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Heart Palpitations, Floaters and Diabetes

As we age we have questions about symptoms we didn’t worry about in our youth, but as we age, it’s a different story. Dr. Hubert Moss advices in Senior Health Reports that heart palpitations are common for women during menopause, but it’s a good idea to have your doctor check it out. Spots before your eyes are probably nothing to worry about but they can lead to blindness if you aren’t aware of the possibilities. Diabetes is the scrooge of our times and we should pay close attention to weight gain and fatigue. The following information should answer some of your health questions.

When you are young you can have all sorts of aches, pains or your heart dancing a jig and think nothing of it, but when you are older these symptoms call for more serious attention.  Fluctuating hormones leading up to menopause can cause hot flashes and heart palpitations. Dr. Moss says experts aren’t sure why palpitations  happens. The shifting hormones-estrogen-progesterone likely plays a huge rule. These palpation’s are usually harmless if they only happen occasionally but if they happen often you should check with your doctor. Your doctor will check your heart in his office with an EKG. If he is concerned he will have you wear a heart monitor for a few days to rule out other conditions. He will also want to rule out an over active thyroid that can cause palpitations. He might suggest that you give up caffeine to see if that solves the problem. If you have chest pains, shortness of breath, feeling faint or any other signs of a heart attack, call 911 at once.

Spots in your eyes usually signal floaters. This is a gel  that can break down as you age,  positioned at the back of the eye between the lens and the retina. This gel can become liquefied and separate from the retina, causing tiny shadows known as floaters. They look like they are moving in front of your eye, but actually they are inside it. The floaters are nothing to worry about but they can be worrisome. Occasionally they can pull on the retina causing a detachment causing a tear that can lead to detachment. If you see flashes of light or lose side vision, it’s signs of possible detachment. See your ophthalmologist right away. A tear or hole must be repaired quickly to prevent blindness.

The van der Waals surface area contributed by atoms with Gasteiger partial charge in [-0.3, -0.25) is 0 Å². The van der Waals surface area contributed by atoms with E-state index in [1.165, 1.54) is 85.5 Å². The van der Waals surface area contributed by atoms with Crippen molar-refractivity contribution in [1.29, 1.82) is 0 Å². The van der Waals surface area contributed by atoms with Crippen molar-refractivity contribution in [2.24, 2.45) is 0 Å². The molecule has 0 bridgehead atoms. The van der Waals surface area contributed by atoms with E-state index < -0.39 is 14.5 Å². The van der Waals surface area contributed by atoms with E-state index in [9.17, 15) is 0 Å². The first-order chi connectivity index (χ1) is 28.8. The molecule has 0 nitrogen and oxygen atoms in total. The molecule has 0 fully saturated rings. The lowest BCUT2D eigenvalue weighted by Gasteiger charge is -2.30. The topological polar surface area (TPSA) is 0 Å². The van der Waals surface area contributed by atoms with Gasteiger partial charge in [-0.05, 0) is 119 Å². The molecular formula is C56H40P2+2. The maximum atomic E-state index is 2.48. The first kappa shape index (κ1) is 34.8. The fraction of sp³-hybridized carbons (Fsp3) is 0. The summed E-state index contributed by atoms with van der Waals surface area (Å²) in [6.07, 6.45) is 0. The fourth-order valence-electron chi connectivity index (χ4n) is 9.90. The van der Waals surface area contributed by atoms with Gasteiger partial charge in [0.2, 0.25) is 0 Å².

Dr. Moss says that energy crashes at mid day could mean insulin intolerance. If you gain weight as you age, cells in your body might be signaling you that the hormone insulin is having trouble taking sugar from your blood and placing it in your cells. Meanwhile sugar is building up in the blood stream and the pancreas is working harder and harder  to make more insulin. A crash is especially likely after a high calorie,starchy meal. fatigue is only part of the problem. Insulin resistance also puts you on the road to type 2 diabetes. Excess weight is a major cause of diabetes. Losing as little as 10% of weight can make a difference. It’s also important to exercise every day. and eat healthy foods, such as vegetables, fruits and whole grains. If you have fatigue or are overweight ask your doctor about diabetes testing.

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  1. Wonderful info about health

  2. useful

  3. Informative and useful

  4. This is a very informative article, Tulan. I’ll pass this along.

  5. Really useful article.

  6. thanks for the insight and suggestions to avoid these health problems

  7. Retinal detachment is grave. you need to see your doctor immediately. Highly informative.

  8. Wonderful info about health

  9. Good Advice and Useful suggestions.Thanks!

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